Weaving Between Worlds: Honoring Our Ancestors

Yizkor, Yom Kippur 5783 / October 5, 2022

I recently learned about a traditional practice of Ashkenazi Jewish women – making soul candles. Between Rosh Hashanah and Yom Kippur, women in Eastern Europe would make candles. Each community had its own practice -sometimes the candles were made for use at home. Other times, they were brought to the synagogue for the Yom Kippur yizkor service. Some women would visit the cemetery where their family members were buried, laying out cord for wicks there, which they would later use to make memorial candles. Whether making the candles for the protection of the living or the memory of the dead, women lovingly and with intention performed this act of service. In doing so, Jewish women maintained the ties between living family and ancestors. Although no Jewish text prescribed such a ritual, Jewish women took on the responsibility of tending relationships and connections with family members in life and beyond. 

This year, I decided to bring this practice to life with my family. We didn’t go to a cemetery and lay out the wicks, but by doing this I felt connected to Jewish women of ages past. With my children, we measured the wicks, rolled sheets of beeswax, and set our intentions for candles that will light our home on Shabbat and through this season of holidays. It felt like a rekindling of the memories of those whose stories are often forgotten. 

In this season of memory and returning, we take time to honor our ancestors and link ourselves with those who came before us. As many teach, but I first learned from the teachings of Thich Nhat Hanh, the Vietnamese Buddhist monk and peace activist who died earlier this year, we are all part of several lineages. 

We usually think of our blood or biological ancestors first. They are the ones whose DNA we carry in our bodies and whose legacies we may be carrying on in one way or another. Our relationships with them may have been loving, challenging, or both. We may not have known them. Still, their existence paved the way for ours. 

Then, we all have land ancestors as well. The concept of land ancestors may be less intuitive for many of us because of the way we have been socialized and because of our histories of dislocation and movement. The places where we live may not be the same land where our biological ancestors lived. But we can recognize the truth that we are not the first people to live in this place. Our land ancestors are those who were here before us, who cared for the land, who learned its ways, who made their lives here, and possibly left their mark here as well.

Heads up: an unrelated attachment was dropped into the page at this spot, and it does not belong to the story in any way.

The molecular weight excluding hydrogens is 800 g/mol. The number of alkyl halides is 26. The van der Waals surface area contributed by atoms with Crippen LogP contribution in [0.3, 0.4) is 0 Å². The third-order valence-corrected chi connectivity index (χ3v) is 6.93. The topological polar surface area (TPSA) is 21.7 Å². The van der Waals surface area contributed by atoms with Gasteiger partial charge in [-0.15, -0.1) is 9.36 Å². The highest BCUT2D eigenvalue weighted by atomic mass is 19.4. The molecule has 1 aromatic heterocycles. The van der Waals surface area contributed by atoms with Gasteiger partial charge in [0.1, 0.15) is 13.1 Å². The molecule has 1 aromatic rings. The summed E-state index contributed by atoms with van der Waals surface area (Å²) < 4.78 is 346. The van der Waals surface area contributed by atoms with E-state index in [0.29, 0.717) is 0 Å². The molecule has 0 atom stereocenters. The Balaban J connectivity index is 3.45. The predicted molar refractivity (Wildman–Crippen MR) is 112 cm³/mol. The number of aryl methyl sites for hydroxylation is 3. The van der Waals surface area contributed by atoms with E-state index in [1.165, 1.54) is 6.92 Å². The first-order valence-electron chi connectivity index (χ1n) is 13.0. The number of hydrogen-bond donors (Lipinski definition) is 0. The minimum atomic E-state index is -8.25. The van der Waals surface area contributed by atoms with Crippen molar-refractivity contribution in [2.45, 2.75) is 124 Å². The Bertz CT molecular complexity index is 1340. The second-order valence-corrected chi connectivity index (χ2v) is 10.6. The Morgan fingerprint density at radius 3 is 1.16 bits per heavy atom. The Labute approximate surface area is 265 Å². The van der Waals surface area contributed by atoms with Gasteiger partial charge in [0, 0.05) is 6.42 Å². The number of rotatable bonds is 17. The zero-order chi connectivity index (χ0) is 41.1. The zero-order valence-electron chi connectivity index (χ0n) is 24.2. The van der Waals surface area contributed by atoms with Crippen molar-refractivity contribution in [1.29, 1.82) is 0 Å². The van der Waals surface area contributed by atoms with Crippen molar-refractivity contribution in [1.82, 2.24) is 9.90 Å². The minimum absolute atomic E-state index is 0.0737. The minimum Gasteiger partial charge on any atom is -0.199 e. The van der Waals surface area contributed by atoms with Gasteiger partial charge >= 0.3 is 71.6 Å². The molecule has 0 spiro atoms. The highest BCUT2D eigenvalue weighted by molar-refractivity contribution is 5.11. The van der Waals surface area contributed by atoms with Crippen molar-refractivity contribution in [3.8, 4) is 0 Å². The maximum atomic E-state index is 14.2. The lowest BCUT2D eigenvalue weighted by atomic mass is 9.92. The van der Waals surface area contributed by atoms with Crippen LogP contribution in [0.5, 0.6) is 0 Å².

And then there are our spiritual ancestors. These can be the forerunners we find in our tradition – like the matriarchs and patriarchs of the Torah, or the many other generations of Jewish leaders and teachers who came before us. A spiritual ancestor can be chosen, or we may discover them spontaneously or serendipitously. Sometimes we learn about a person and find a deep resonance with them, a connection with their work and legacy, and who they were in the world, even if we did not have the opportunity to encounter them in life. These spiritual ancestors can be deeply powerful for us, inspiring us on our own journeys. 

During this time of remembering, we honor those who we loved and cherished. And we also recognize that our lineages – our connections to land, kin, and spirit have been disrupted in so many ways. It is hard to remember and connect with that which we do not know. But this time can also be one of reweaving those ties. 

We are in the midst of a season of celebration and memory, that began with Rosh Hashanah and will continue through Yom Kippur, Sukkot, Shemini Atzeret and Simchat Torah. There is a thread woven between them all. From the more pensive mood of Yom Kippur, we move almost immediately into the festive mood of Sukkot, which we call – z’man simchateinu – the season of our joy.

Our experience during these Yamim Noraim – these days of awe – continues with us into the sukkah, the hut or temporary structure we build for the holiday. Our tradition teaches us that we are to dwell in the sukkah for seven days, eating our meals in it and perhaps even sleeping in it. The sukkah itself is a liminal space, an in-between place, intentionally fragile, with a roof made of materials that grow from the ground. In the sukkah, we allow in things that we usually wall off. 

There is a permeability, a thinning of the division between indoors and outdoors, the man-made and the natural, past, present, and future, perhaps between what is seen and unseen. 

One of the practices of Sukkot is to invite guests into our sukkah. Not just actual living human guests, but spiritual ancestors too. These Ushpizin, as they are called in Aramaic, include mostly biblical figures – Abraham, Isaac, Jacob, Joseph, Moses, Aaron, and David. We usher them in with a special invitation, with one of them as the guest of honor each evening of the holiday. In recent years, many Jews have expanded the guest list to include women – the matriarchs Sarah, Rebecca, Rachel and Leah, and other Biblical women like Miriam, Devorah, Avigail, and Esther, as well as other important Jewish figures throughout history.

We can widen the circle even more, to invite any of those we remember today. This is a time to reconnect with those we miss, or to reweave connections with those we may not have had the chance to know.  

Who would you ask to accompany you? 

What do you know about your ancestors, or wish you knew more about? 

Who would you like to invite into your sukkah?